The Mercedes-Benz E-Class is one of the most recognizable luxury executive sedans in the market. With over 14 million Saloon and Estate models delivered since its introduction, the E-Class is the best-selling model series in the brand’s history. The first E-Class saloons rolled off production lines since 1953, and the brand has sold over 418,000 units in 2019. Mercedes-Benz says it is the “Heart of the brand”, and I’m inclined to agree. The dawn of the W213 generation E-Class saw the introduction of many elements of the larger S-Class into this lesser model.
But it’s been three years since this fifth-generation model came onto the market. And like they did with the previous W212 generation, it’s due time for a mid-cycle update. And with the other brands constantly vying to be the best E-Segment car, this new 2021 model here has some big shoes to fill to keep it current with its closest German rivals.
Visually, this facelifted model has seen a few distinct changes to its design. Starting with the upturned grille and headlights. The lower half of the front end is still relatively similar to the pre-facelift model. But the front fascia of this model appears to be heavily inspired by the latest W223 S-Class. The slimmer taillights do help the front of the car appear lower and wider than the pre-facelift model. It’s a more grown-up upscale look, though it might not be for everyone. The AMG line model pictured here gets the same diamond-style grille seen on recent AMG-Line models in Mercedes’s line-up, as well as a sportier front bumper with flared vents on either side.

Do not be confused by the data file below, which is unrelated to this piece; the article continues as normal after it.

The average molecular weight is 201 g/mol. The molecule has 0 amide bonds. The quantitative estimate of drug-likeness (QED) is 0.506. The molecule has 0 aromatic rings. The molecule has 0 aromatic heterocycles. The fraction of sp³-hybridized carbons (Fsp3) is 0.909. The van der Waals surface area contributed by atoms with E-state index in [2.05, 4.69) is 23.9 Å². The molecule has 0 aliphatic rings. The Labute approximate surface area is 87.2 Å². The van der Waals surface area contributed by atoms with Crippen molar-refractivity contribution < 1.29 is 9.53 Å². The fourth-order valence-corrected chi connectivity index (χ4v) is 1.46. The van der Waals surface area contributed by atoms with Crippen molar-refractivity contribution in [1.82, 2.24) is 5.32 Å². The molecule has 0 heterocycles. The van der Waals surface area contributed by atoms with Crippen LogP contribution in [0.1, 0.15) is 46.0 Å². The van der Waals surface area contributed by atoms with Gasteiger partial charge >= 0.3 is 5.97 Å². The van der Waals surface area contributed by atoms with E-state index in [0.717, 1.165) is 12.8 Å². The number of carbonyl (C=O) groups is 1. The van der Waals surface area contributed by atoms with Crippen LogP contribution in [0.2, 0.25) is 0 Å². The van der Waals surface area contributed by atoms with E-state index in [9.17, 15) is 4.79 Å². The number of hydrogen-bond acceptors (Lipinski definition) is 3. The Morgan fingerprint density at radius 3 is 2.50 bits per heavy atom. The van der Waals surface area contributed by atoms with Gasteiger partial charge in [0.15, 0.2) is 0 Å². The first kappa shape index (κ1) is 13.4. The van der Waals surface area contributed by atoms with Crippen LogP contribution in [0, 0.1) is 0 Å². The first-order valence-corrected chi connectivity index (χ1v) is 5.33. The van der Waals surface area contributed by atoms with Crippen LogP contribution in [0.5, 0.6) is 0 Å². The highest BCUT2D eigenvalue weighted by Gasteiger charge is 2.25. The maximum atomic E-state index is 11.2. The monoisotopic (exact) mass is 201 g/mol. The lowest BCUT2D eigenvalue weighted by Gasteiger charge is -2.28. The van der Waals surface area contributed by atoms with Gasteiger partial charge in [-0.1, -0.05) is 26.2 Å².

Round back, the taillights are also slimmer and longer than the outgoing model, adopting a similar design to the CLS-Class and, you guessed it, the new S-Class. The sportier rear bumper looks rather kosher at a distance, but upon closer inspection, one would notice the fake “exhaust” tips. And a shoddily done job, if I’m being honest.
You’d be forgiven if you mistake this facelifted E-Class for the new S-Class. But the original W213 model looked strikingly similar to the W222 S-Class back when it launched, so no harm no foul. And at least the AMG-Line package comes with nice 18-inch AMG five-spoke rims and massive drilled brake rotors.